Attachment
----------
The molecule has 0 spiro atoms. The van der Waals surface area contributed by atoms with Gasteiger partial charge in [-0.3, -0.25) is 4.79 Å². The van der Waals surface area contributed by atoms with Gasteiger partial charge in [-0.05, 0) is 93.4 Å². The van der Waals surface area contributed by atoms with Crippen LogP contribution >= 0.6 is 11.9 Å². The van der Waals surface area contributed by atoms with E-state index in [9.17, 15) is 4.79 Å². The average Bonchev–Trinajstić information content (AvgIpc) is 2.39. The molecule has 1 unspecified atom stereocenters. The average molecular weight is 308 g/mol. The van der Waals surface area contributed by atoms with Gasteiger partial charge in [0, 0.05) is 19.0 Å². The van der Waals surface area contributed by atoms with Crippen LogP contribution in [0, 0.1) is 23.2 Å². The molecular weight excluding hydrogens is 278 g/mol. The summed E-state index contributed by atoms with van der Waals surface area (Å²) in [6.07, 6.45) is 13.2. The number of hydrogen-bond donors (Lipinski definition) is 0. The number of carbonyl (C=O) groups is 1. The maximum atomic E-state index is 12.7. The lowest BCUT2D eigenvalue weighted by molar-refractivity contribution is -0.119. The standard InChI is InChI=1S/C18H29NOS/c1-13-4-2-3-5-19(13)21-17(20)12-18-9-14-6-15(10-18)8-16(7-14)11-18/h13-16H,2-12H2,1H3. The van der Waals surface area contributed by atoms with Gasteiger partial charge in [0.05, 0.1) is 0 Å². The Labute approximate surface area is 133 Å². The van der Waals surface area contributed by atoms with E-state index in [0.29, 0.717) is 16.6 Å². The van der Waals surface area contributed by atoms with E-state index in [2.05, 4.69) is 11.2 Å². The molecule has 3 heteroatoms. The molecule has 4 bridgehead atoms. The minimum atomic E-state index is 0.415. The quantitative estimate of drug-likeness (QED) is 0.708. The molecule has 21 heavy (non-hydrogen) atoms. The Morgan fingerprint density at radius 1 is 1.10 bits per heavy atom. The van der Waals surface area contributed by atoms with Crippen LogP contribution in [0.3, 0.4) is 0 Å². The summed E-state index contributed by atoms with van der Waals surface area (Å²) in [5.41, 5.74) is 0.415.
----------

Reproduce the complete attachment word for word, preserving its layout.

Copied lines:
The molecule has 0 spiro atoms. The van der Waals surface area contributed by atoms with Gasteiger partial charge in [-0.3, -0.25) is 4.79 Å². The van der Waals surface area contributed by atoms with Gasteiger partial charge in [-0.05, 0) is 93.4 Å². The van der Waals surface area contributed by atoms with Crippen LogP contribution >= 0.6 is 11.9 Å². The van der Waals surface area contributed by atoms with E-state index in [9.17, 15) is 4.79 Å². The average Bonchev–Trinajstić information content (AvgIpc) is 2.39. The molecule has 1 unspecified atom stereocenters. The average molecular weight is 308 g/mol. The van der Waals surface area contributed by atoms with Gasteiger partial charge in [0, 0.05) is 19.0 Å². The van der Waals surface area contributed by atoms with Crippen LogP contribution in [0, 0.1) is 23.2 Å². The molecular weight excluding hydrogens is 278 g/mol. The summed E-state index contributed by atoms with van der Waals surface area (Å²) in [6.07, 6.45) is 13.2. The number of hydrogen-bond donors (Lipinski definition) is 0. The number of carbonyl (C=O) groups is 1. The maximum atomic E-state index is 12.7. The lowest BCUT2D eigenvalue weighted by molar-refractivity contribution is -0.119. The standard InChI is InChI=1S/C18H29NOS/c1-13-4-2-3-5-19(13)21-17(20)12-18-9-14-6-15(10-18)8-16(7-14)11-18/h13-16H,2-12H2,1H3. The van der Waals surface area contributed by atoms with Gasteiger partial charge in [0.05, 0.1) is 0 Å². The Labute approximate surface area is 133 Å². The van der Waals surface area contributed by atoms with E-state index in [0.29, 0.717) is 16.6 Å². The van der Waals surface area contributed by atoms with E-state index in [2.05, 4.69) is 11.2 Å². The molecule has 3 heteroatoms. The molecule has 4 bridgehead atoms. The minimum atomic E-state index is 0.415. The quantitative estimate of drug-likeness (QED) is 0.708. The molecule has 21 heavy (non-hydrogen) atoms. The Morgan fingerprint density at radius 1 is 1.10 bits per heavy atom. The van der Waals surface area contributed by atoms with Crippen LogP contribution in [0.3, 0.4) is 0 Å². The summed E-state index contributed by atoms with van der Waals surface area (Å²) in [5.41, 5.74) is 0.415.